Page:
You need to understand that you are not in control of the household of your adult child nor should you be. A lot has been discovered by doctors and scientists since the last time you and I were parenting young kids. Things we thought were harmless or normal have been discovered to be harmful; things we considered harmful—like “spoiling” a child with “too much” attention—have been found to be beneficial. Your way is not the only way to care for children, it may be far from the best way, and it’s not your call anyway. If you refuse to respect the parent’s instructions not only are they well within their rights to limit or even end your association with the kids, a court will most likely agree with them—and then instruct you to pay the other party’s legal costs.
Having been the parents and in charge for so many years, it may be difficult for you to accept that your children are now in control and you must take instruction from and obey them. You want to remain in control, as you have always been, but you can’t always get what you want: some things are simply beyond your grasp. You can’t lasso the moon, you can’t put Reagan back in the White House, and you can’t change another person to be who you want them to be or make them act the way you want them to act, not even your own adult child.
You can, however, change yourself. I am not saying that it is easy, but you can do it and, if you want to have a relationship with your estranged child and her children, that may very well be what you need to do. Some problems cannot be solved by throwing money, in the form of loans, gifts or lawyer’s and court fees, at them and resolving the issue of the alienated adult child is one of those problems that money not only cannot fix but may actually make worse.
You must also grasp that your perception of a situation or event is not the only one—there may be other, equally valid—in fact, even more valid—perceptions out there than your own. In other words, it is entirely possible that you are wrong about how you are seeing the situation. If you are not willing to accept that possibility, then you will be fighting an uphill battle. Just feeling or believing you are right is not enough: there was a time when we fervently believed in the existence of the Tooth Fairy or Santa Claus, but later discovered they weren’t real. No amount of believing on our parts, however, conjured them up: we believed with our whole hearts and it wasn’t enough to make it so. And so it is with your perceptions—no how fervently you believe you are right, you may still be wrong and if you want access to your adult child and her children, you need to become intimately familiar with that concept.
You also need to understand that it is very unlikely that your adult child is going to simply capitulate to your demands, so you need to do some soul-searching and determine what it is you really want. Do you want to have your own way or do you want access to your child and/or grandchildren? Think about which is most important to you because they may very well be mutually exclusive: in order to have access to your child/grandchildren you are probably going to have to compromise and, by its very nature, compromise means giving up some of what you think you want. Ask yourself this: what am I willing to give up to just see the grandchildren for five minutes—just five minutes. If you aren’t willing to give up all of your demands and expectations to have just five minutes—and not necessarily five minutes alone—with them, then you want your own way more than you want to see those kids and that is going to work against you.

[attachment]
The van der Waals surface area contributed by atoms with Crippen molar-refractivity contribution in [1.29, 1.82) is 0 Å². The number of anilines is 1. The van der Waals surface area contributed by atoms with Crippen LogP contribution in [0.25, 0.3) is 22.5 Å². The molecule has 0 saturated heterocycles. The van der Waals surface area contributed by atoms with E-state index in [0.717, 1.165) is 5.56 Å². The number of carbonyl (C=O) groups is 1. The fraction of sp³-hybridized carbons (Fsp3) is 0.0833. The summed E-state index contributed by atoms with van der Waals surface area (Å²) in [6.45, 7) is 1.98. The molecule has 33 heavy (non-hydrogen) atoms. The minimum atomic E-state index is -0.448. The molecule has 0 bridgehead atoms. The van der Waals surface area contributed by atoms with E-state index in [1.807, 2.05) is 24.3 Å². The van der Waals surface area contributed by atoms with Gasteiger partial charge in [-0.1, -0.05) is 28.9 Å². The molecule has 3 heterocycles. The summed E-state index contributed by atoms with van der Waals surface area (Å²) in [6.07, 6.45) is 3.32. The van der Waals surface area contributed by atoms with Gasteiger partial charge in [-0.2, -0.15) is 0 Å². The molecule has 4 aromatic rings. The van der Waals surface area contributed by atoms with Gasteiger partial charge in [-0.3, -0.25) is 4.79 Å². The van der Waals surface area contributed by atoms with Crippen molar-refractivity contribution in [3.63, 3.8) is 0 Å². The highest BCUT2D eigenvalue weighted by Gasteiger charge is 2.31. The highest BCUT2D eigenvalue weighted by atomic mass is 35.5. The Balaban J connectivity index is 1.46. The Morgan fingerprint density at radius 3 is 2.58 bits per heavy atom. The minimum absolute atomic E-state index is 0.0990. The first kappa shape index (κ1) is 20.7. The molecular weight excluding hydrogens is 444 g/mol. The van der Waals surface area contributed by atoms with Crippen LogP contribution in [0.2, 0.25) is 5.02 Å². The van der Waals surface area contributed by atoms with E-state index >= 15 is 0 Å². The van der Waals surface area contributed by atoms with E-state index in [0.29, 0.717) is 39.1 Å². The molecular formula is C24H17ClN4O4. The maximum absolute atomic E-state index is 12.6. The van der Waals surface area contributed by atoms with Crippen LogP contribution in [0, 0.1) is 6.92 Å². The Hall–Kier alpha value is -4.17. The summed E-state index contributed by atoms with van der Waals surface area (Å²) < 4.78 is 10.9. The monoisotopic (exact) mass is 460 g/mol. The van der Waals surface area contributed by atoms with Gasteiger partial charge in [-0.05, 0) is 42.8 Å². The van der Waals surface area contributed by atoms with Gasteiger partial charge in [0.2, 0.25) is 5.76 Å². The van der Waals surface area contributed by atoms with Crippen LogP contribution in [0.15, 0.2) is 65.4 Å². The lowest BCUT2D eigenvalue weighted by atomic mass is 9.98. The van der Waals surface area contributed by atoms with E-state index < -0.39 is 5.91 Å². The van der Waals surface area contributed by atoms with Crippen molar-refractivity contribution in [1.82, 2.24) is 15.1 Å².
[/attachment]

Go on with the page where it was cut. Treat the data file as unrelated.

Perhaps the most important thing for you to understand is that adult children almost never cut off their parents without a) thinking about it for a long time; b) trying to get their parents to understand their issues; and c) trying to get their parents to work with them in resolving their issues. Too often I have had letters from estranged parents/grandparents lamenting their child having cut them off “suddenly and with no explanation” when, in fact, it was neither sudden nor was it unexplained.
Some of these estranged adult children have spent years—literally years—trying to get their parents to address issues only to have their issues minimized, dismissed or even laughed at. The fact that something is unimportant to you in no way means it is unimportant to others: an issue you have dismissed as “petty” may be of earth-shattering importance to your adult child and your dismissal is, at the very least, hurtful.
The most common complaint I hear from estranged adult children is a lack of respect from their parents. Before you get huffy and try to tell me that respect is “earned,” allow me to point out that that is a very disrespectful attitude to take. Everyone one on the planet is entitled to respect until they earn your DISrespect. You have no right to demand respect from anyone—including your children—if you do not give them respect up front.
If you believe that respect must be earned, tell me what have you done to earn respect from your adult kids? Do you even know what you need to do to earn that respect from them? Has is ever occurred to you that if you insist that respect is earned, then you need to earn the respect of others, including your own children, regardless of their age? Respect is a two-way street: you cannot legitimately expect it from others if you won’t to give it to them.